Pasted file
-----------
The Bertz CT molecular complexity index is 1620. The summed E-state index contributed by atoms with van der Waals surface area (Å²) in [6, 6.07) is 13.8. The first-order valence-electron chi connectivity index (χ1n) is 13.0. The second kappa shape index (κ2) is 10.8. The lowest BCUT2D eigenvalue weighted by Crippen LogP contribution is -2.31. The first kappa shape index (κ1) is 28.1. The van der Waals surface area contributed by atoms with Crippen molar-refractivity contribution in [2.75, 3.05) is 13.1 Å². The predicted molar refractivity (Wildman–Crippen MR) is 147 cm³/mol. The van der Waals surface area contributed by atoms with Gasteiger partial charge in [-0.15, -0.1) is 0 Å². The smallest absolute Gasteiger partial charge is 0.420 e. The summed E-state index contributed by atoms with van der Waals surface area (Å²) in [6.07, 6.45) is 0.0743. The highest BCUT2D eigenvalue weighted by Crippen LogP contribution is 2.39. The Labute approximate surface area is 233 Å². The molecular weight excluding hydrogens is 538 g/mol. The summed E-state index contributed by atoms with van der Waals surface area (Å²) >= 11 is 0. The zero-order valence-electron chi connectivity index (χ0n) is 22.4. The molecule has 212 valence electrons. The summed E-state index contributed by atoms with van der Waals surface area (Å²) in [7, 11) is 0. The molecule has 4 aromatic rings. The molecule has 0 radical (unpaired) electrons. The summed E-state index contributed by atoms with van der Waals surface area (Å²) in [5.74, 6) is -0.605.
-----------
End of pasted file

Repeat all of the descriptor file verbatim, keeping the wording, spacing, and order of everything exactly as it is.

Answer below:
The Bertz CT molecular complexity index is 1620. The summed E-state index contributed by atoms with van der Waals surface area (Å²) in [6, 6.07) is 13.8. The first-order valence-electron chi connectivity index (χ1n) is 13.0. The second kappa shape index (κ2) is 10.8. The lowest BCUT2D eigenvalue weighted by Crippen LogP contribution is -2.31. The first kappa shape index (κ1) is 28.1. The van der Waals surface area contributed by atoms with Crippen molar-refractivity contribution in [2.75, 3.05) is 13.1 Å². The predicted molar refractivity (Wildman–Crippen MR) is 147 cm³/mol. The van der Waals surface area contributed by atoms with Gasteiger partial charge in [-0.15, -0.1) is 0 Å². The smallest absolute Gasteiger partial charge is 0.420 e. The summed E-state index contributed by atoms with van der Waals surface area (Å²) in [6.07, 6.45) is 0.0743. The highest BCUT2D eigenvalue weighted by Crippen LogP contribution is 2.39. The Labute approximate surface area is 233 Å². The molecular weight excluding hydrogens is 538 g/mol. The summed E-state index contributed by atoms with van der Waals surface area (Å²) >= 11 is 0. The zero-order valence-electron chi connectivity index (χ0n) is 22.4. The molecule has 212 valence electrons. The summed E-state index contributed by atoms with van der Waals surface area (Å²) in [7, 11) is 0. The molecule has 4 aromatic rings. The molecule has 0 radical (unpaired) electrons. The summed E-state index contributed by atoms with van der Waals surface area (Å²) in [5.74, 6) is -0.605.